The receptionist had gone home for the evening. The bank's operations office was dark and quiet, except for the glow of a computer screen and the faint sound of a lookout whispering, "Do it - quick"' to his partner.
Less than a minute later, the stealthy pair walked briskly from the building after installing a piece of software on a personal computer. The program recorded the PC user's system password and security code when he signed on the next morning.
That information, which was removed from the premises, when the intruders returned to recover their software the next evening, was the key to the. bank's computer system. It could have been used for a far more dangerous form of trespassing that can lead to the destruction, distortion, and theft of important data.
Luckily for the bank, the intruders were working on behalf of their victim.
Since 1990, a small team of computer specialists at the accounting and consulting, firm Price Waterhouse has been staging simulations of the activities of computer "hackers" to help banks and other data-intensive companies discover their vulnerability to computer crime.
Price's client list for this service already includes several of the top U.S. banks - which the firm's executives would rather not identify, due to the sensitive nature of their work.
But their services are becoming more necessary, said Robert Degen, assistant special agent in the financial crimes division of the Secret Service. "Kids who had previously been hacking: into systems as a purely iritellectual exercise have grown up and realized that there are some real [financial] gains to be made from this kind aictivity.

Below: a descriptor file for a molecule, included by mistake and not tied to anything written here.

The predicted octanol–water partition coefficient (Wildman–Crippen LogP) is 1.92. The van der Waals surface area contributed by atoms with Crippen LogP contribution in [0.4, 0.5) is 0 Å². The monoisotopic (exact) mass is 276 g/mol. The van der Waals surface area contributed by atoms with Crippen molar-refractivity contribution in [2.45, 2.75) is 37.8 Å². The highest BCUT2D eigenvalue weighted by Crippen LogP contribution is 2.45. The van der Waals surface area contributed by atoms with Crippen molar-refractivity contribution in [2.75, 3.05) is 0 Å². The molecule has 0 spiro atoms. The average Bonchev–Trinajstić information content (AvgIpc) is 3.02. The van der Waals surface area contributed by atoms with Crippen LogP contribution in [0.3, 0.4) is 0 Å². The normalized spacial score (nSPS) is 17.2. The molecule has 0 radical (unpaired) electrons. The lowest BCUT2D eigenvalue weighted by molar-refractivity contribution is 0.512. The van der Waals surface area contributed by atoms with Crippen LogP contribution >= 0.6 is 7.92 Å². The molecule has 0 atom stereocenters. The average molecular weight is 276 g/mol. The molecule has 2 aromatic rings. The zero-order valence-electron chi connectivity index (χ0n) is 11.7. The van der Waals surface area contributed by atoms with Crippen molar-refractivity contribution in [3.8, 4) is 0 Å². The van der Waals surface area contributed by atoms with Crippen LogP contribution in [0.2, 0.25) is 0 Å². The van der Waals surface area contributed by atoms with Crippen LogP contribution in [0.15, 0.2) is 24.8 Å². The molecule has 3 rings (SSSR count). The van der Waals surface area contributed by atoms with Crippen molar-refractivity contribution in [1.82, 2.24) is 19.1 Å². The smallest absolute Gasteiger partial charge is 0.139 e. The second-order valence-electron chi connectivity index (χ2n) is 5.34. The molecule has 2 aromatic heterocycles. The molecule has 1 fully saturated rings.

The Secret Sirvice splits responsibility for fighting computier-related financial crimes with the Federal Bureau of Investigation,.
Estimates from the FBI and other government agencies on annual business losses from computer crime vary wildly, from a low of $100 million to a high of $5 billion.
But all seem to agree that the best way for businesses to protect themselves from computer crime - which at banks can range from theft from automated teller machines to intrusions and manipulation of data on mainframe systems - is to understand what, areas are most susceptible to such activities.
Bank security experts say that it is getting harder to secure an entire computer system. One reason is the emergence of the personal computer as a common fixture in banks.
"The whole concept for distributed computing is creating more and more windows that computer criminals can crawl through to get into the main-frame," Jonathan D. Harris, lead data security partner with Price in New York.
"The whole concept for distributed computing is creating more and more windows that computer criminals can crawl through to get into the main-frame," said Jonathan D. Harris, lead data security partner with Price in New York.
Mr. Harris pointed out that there are many ways for unauthorized users to get passwords and security codes that will let the log on to bank systems.
For example, "demon dialing" software, which can run on a home computer, checks every phone number in a given telephone exchange for computer tones. This can help establish the initial link between outsiders and a company's system.